Protesters marched from the San Francisco Police Officers Association building to City Hall Sunday to demand the Board of Supervisors rejects the police union contract. (Photo by Ekevara Kitpowsong/Special to S.F. Examiner)

Protesters marched from the San Francisco Police Officers Association building to City Hall Sunday to demand the Board of Supervisors rejects the police union contract. (Photo by Ekevara Kitpowsong/Special to S.F. Examiner)

SF supes vote to approve police contract without reform concessions

Deal would delay raises for officers in exchange for pay hikes later on

San Francisco supervisors signed off on a much-debated police contract agreement Tuesday that would pay officers more without requiring the police union to come to the table on reform.

The Board of Supervisors voted 9-2 to approve the agreement with the San Francisco Police Officers Association in a decision that advocates had framed as a test of their commitment to reform.

However, some supervisors who voted in support of the agreement signaled that their final votes could change Dec. 1 unless city labor negotiators are able to reach a separate deal with the union to drive reform.

The agreement calls for delaying raises officers were scheduled to receive as early as December in exchange for an additional 6 percent pay hike in later years.

The proposal would save San Francisco an estimated $7.1 million in the current fiscal year at a time when The City is facing a new $116 million budget deficit driven by the pandemic.

But advocates have argued that the Department of Human Resources should not be negotiating raises without demanding reform in the San Francisco Police Department.

Supervisors Hillary Ronen and Dean Preston were the two dissenting votes Tuesday.

“If we are serious about reforming this department, that is not going to happen if DHR and the mayor continue to offer more pay raises to the POA without asking for anything significant,” Preston said.

DHR reached the agreement with the SFPOA in late July after Mayor London Breed warned that unions could face layoffs unless they deferred their raises.

Supervisors Matt Haney and Shamann Walton voiced concerns about the contract but voted to support it to avoid potential layoffs, not just of police officers but other city workers.

While a representative for Breed said that rejecting the contract would not necessarily mean layoffs, Walton and Haney expressed doubt that that was the case.

“I do not trust that the Mayor’s Office is going to back away from a layoff if we do not approve the contract,” Walton said. “I am not going to play with the lives of employees.”

The vote came after Supervisor Aaron Peskin argued that the SFPOA had changed under the leadership of President Tony Montoya.

When asked by Peskin, Montoya said the union “is ready to get to work” on the 272 recommendations for reform from the U.S. Department of Justice that the SFPD has been slow to complete.

“There is really no objection to any of those 272 recommendations,” Montoya said. “We’d be willing to sign off on many of them tomorrow if it was put before us to do that.”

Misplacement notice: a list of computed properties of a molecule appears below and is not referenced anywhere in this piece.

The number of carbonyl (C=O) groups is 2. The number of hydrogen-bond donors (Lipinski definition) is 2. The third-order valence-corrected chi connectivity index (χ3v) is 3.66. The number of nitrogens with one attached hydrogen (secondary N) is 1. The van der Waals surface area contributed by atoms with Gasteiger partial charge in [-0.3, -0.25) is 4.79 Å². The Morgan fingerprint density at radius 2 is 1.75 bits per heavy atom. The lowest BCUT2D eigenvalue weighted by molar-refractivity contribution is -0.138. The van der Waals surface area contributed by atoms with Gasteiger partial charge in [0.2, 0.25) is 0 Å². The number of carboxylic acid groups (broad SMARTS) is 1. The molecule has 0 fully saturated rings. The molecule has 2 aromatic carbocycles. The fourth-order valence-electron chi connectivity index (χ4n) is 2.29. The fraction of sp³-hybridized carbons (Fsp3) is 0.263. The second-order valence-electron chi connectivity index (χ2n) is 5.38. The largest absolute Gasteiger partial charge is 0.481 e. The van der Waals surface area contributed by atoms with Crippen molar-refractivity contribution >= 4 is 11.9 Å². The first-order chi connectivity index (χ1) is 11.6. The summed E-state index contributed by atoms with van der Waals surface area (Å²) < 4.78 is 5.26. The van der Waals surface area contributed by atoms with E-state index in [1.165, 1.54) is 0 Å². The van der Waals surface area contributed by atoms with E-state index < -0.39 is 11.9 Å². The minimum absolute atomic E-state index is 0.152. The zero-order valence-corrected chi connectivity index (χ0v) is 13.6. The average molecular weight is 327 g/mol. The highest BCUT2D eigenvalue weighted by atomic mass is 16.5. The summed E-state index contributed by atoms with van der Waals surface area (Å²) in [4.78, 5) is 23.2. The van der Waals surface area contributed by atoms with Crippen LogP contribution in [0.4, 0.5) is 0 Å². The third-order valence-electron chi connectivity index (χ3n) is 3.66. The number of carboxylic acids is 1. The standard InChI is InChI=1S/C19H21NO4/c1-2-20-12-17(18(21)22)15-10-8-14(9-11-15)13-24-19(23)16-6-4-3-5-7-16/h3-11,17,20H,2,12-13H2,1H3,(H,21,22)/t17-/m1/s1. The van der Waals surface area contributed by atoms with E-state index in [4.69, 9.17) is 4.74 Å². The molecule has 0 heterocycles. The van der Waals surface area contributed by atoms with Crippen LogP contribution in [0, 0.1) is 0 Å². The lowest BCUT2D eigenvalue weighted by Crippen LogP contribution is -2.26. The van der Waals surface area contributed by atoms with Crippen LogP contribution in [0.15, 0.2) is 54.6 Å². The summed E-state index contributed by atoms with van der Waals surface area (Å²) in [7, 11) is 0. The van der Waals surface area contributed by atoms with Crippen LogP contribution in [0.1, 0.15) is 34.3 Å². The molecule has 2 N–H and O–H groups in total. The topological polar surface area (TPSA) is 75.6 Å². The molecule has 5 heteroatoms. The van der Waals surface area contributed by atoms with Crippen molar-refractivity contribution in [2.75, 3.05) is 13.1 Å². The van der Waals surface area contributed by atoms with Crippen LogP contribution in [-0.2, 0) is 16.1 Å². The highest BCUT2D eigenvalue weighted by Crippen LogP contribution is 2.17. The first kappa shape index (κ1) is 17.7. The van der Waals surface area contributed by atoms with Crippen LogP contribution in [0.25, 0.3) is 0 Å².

Peskin joined Preston and others in directing the DHR to negotiate a separate reform deal with the SFPOA outside the contract in the coming weeks.

The Bar Association of San Francisco had called for the contract itself to include language that would shorten labor negotiations that the SFPOA has used to hold up reforms policies.

John Crew, a retired American Civil Liberties Union attorney and longtime police reform advocate, said the side deal could be the SFPOA agreeing to waive its right to bargain over the DOJ reform recommendations.

The union could also agree to waive its rights to bargain over a proposal announced by Ronen Tuesday that would add transparency to the labor negotiation process.

Crew called the contract agreement a “disaster” without any reform concessions.

“They have got leverage now for two weeks that if they are approving this contract they are giving away for two years,” Crew said.

The agreement is scheduled to be heard for a second and final vote Dec. 1.

mbarba@sfexaminer.com

Bay Area NewsCrimePoliticssan francisco news

If you find our journalism valuable and relevant, please consider joining our Examiner membership program.
Find out more at www.sfexaminer.com/join/

Just Posted

Ali Jamalian, whose life was disrupted in the wake of being charged with possession decades ago, now heads up Sunset Connect, a cannabis manufacturing company. (Kevin N. Hume/The Examiner)
Green Rush: Cannabis equity program elevates unexpected entrepreneurs

‘It’s a form of reparations for those of us who were ruined by cannabis arrest’

The Giants and Dodgers face each other again following a May series the Dodgers swept; Dodgers shortstop Gavin Lux caught stealing by Giants second baseman Donovan Solano at Oracle Park on May 23 is pictured. 
Chris Victorio/
Special to The Examiner
Giants vs. Dodgers: What you need to know before this week’s huge series

By Chris Haft Special to The Examiner That grinding noise you’ll hear… Continue reading

San Francisco supervisors approved zoning changes that will allow a chain grocery store to occupy the bottom floor of the 555 Fulton St. condo building. (Kevin N. Hume/The Examiner)
Trader Joe’s approved for Hayes Valley, bringing long-awaited grocery store

New Seasons Market canceled plans at 555 Fulton St. citing construction delays

Shek-Woon Ng, 107, who retired at 99 from his acupuncture practice in San Francisco’s Chinatown, got a COVID-19 vaccination in June. <ins>(Courtesy Sky Link TV)</ins>
Lesson from a 107-year-old man who is now fully vaccinated

One in four seniors in S.F.’s Chinatown have not been inoculated

Most Read